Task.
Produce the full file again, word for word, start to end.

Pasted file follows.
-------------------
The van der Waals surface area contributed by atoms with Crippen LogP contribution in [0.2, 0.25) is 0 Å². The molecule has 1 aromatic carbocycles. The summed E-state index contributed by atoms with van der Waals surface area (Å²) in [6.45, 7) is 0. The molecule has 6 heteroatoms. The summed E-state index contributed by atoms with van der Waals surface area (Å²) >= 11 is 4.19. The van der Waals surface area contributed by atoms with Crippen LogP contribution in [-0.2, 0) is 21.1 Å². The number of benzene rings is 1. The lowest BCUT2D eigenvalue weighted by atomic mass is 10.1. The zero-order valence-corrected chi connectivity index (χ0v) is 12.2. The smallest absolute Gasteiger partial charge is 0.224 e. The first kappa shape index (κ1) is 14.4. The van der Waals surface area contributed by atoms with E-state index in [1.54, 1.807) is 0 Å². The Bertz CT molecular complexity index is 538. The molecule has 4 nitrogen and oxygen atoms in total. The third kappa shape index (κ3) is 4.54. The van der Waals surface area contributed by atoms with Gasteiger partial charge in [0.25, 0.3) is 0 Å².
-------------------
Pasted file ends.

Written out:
The van der Waals surface area contributed by atoms with Crippen LogP contribution in [0.2, 0.25) is 0 Å². The molecule has 1 aromatic carbocycles. The summed E-state index contributed by atoms with van der Waals surface area (Å²) in [6.45, 7) is 0. The molecule has 6 heteroatoms. The summed E-state index contributed by atoms with van der Waals surface area (Å²) >= 11 is 4.19. The van der Waals surface area contributed by atoms with Crippen LogP contribution in [-0.2, 0) is 21.1 Å². The number of benzene rings is 1. The lowest BCUT2D eigenvalue weighted by atomic mass is 10.1. The zero-order valence-corrected chi connectivity index (χ0v) is 12.2. The smallest absolute Gasteiger partial charge is 0.224 e. The first kappa shape index (κ1) is 14.4. The van der Waals surface area contributed by atoms with E-state index in [1.54, 1.807) is 0 Å². The Bertz CT molecular complexity index is 538. The molecule has 4 nitrogen and oxygen atoms in total. The third kappa shape index (κ3) is 4.54. The van der Waals surface area contributed by atoms with Gasteiger partial charge in [0.25, 0.3) is 0 Å².